Is part-time studying the future you want?
For months now, I’ve been a masochist, spending thousands on an endeavour that also takes up a good chunk off my free-time. An endevour to obtain a degree in science.
Thankfully, I see the light at the end of the tunnel. The last two modules end in September of 2018. After that, I’ll be a free certified man.
Too much doom and gloom? For someone like me who struggles to get something useful done each day, it’s certainly a struggle.
At the end of these 4 and a half years I’ll have a certificate in my hands. I shouldn’t be complaining.
It’s a modern day miracle. Being a university dropout in my early 20s, this was a way to bounce back, through an online correspondence course with The Open University.
Some insightful words:
There are two types of people in this world, those who are always upbeat and productive, and those who find every task difficult to manage. Being in the former does help with part-time studies but it’s not the end of the world if you aren’t.
If you are like me and find some days difficult to wake up from bed or have periods were you are in a foul mental state, it does make it a bit harder to keep a constant work load. Remember that you will be doing your studies after 8 hours or more of work.
Time management is an important skill to master if you want everything to pass like breeze. Sadly, I’m not the best at it.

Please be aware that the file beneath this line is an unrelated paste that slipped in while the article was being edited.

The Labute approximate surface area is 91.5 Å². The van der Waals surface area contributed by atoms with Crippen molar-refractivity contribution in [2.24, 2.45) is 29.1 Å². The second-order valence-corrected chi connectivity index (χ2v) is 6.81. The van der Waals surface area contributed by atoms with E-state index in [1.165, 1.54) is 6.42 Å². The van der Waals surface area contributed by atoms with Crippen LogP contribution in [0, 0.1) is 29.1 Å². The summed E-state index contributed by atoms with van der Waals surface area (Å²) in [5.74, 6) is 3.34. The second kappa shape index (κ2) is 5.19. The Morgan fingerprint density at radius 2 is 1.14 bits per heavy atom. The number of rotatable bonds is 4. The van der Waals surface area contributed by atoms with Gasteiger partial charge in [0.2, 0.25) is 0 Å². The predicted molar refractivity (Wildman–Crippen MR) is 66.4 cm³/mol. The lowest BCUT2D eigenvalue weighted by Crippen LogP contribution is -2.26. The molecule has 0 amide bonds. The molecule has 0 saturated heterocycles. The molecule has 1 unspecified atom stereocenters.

The poo hits the fan around the turn of the term, usually around February. You’ve been going at it for four months and you’re bored. The end would be a few months away and you’ll find yourself saying: “I don’t want to do this anymore. I want my life back.”
Having said that, I kept going and passed with great results and so should anyone who perseveres. Even doing a minimal amount of work and procastinating assignments would get you out with a degree. Can vouch for it because I’ve seen some of my colleagues do that.
Another thing that will keep you motivated is choosing topics that arouse your interest. These will keep you engaged and make time reading notes a tad more enjoyable.
The financial aspect is also important. Course fees, in my case, increased by 10% in the last four years. Be sure you can sustain yourself while also being able to pay your fees easily. The last thing you want is dreading your fees, making it easier for you to quit or take a year or two off.
My tutors were very friendly and helpful so far. Having experienced the scholastic life at the University of Malta, turning to The Open University was a breath of fresh air.
At my old Uni, the lecturers were lacking motivation and I was also threatened to be failed by an important staff member, all the details in some post in the future.
Going back to my current studies, most of the notes are software based, so be ready to stay infront of a monitor for an extended period of time. Not everyone agrees with this, a lot of people prefer books, but in certain modules the notes are full of videos and activities which require an electronic device. A lifesaver for me was a small 6 inch tablet.
Would definitely recommend one of these courses especially with The Open University. Be sure of what you’re doing, plan, stick with it and you’ll definitely succeed in achieving your dream title.
P.S. Even though ‘The Open University’ is given credit, this post isn’t sponsered in anyway by said institute. All views are my own.